Other women have done it with great success, and here are some steps you can take to follow their lead.
NYT > Business > Entrepreneurship
Money is the biggest stumbling block for start-ups led by women, but there are ways to work around that.
Some are preparing for a potential downturn by cutting spending and raising money earlier than planned. Just as they did before.
SoftBank poured money into start-ups that use armies of contractors. That has upended the lives of drivers, hotel operators and real estate agents around the world.
“You’re not just selling an address,’’ a video producer said, “you’re selling a lifestyle.” Attractive actors and expensive cars flesh out the fantasy.
The commodification of a homemade ritual.
A movement supported by nonprofit groups and libraries is creating literary spaces in places where children find themselves with time on their hands.
If by “better” you mean wildly popular and unpredictably caffeinated, then yes.
Mental health professionals are speaking to the “therapy generation” online, at no cost. And it’s bringing in business.
Even in today’s digital world, notes sent under a formal letterhead can help get the right message across. Here’s how to make your own powerful design with just a few keystrokes.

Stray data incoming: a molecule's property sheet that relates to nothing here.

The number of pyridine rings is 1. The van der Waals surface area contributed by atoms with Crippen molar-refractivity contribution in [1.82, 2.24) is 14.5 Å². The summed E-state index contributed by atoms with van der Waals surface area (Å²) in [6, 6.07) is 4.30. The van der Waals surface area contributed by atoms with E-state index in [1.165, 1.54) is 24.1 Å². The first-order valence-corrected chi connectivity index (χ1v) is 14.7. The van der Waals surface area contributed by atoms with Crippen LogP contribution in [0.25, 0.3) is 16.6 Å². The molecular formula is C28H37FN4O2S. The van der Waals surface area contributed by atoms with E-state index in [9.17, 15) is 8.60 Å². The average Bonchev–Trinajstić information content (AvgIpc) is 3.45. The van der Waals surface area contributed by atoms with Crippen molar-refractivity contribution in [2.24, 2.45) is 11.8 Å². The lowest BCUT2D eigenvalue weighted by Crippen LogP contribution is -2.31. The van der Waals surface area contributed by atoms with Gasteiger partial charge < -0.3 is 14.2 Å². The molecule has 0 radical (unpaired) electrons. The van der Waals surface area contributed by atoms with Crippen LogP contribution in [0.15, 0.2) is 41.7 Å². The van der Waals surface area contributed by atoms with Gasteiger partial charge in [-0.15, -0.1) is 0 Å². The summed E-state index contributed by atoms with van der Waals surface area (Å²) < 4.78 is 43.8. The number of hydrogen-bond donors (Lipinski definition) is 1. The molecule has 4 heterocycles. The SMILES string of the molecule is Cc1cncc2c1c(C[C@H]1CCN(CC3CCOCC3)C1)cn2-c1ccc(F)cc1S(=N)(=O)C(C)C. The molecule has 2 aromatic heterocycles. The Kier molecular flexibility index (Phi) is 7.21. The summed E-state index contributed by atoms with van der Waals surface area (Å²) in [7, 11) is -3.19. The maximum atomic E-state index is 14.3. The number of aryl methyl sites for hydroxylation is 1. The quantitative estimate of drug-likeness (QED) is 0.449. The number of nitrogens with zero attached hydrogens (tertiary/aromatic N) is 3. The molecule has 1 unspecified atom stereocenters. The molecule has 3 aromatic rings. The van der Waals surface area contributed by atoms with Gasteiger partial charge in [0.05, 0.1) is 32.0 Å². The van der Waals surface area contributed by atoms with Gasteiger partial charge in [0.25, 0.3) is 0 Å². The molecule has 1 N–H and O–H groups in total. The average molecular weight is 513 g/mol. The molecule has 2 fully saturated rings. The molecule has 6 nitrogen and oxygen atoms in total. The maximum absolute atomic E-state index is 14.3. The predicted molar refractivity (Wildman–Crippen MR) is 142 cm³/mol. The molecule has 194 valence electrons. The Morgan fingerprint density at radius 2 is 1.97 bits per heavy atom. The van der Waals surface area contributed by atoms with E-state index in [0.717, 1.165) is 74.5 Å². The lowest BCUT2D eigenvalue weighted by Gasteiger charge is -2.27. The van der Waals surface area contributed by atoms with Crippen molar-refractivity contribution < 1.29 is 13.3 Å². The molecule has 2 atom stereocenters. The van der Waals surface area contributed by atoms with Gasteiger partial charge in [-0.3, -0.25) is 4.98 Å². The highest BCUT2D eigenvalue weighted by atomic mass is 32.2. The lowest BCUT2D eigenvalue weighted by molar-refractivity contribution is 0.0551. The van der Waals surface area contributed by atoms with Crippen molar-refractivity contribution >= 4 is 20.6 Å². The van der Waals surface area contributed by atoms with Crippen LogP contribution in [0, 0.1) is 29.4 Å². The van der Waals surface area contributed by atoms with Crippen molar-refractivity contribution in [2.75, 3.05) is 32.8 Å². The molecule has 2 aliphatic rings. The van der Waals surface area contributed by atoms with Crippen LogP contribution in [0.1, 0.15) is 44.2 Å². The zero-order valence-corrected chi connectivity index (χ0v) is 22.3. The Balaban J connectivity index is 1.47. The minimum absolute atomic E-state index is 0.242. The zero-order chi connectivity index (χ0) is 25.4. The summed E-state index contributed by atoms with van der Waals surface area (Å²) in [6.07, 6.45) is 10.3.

All of a sudden, inflatable furniture is everywhere again.
A merger of two independents, Lion Forge and Oni Press, is the latest example of new strategies that are shaping the business.
Drummers from bands like Guns N’ Roses and the Red Hot Chili Peppers are using new technology to turn their performances into visual art. All it takes is a few open-shutter cameras, some colorful lights and a killer beat.
“No one is shocked when a paper mill closes anymore. The shocking thing is when one reopens.”
Raghuram Rajan’s “The Third Pillar” contends that economic growth is not enough to ensure a nation’s health.
The bills come amid a trend toward “cash-free” stores, which supporters say are more convenient. Critics counter that they discriminate against the poor.
Their shop is the thinking person’s place to go after hitting the jackpot in Las Vegas (or New York).
A former buyer for Burberry has set up an e-commerce platform for sustainable fashion from a farmhouse in the English countryside.
Want the “gentleman cut”? Clemente Dimonda is your guy.
The inventor of the water bed is reprising and updating it for a Casper world.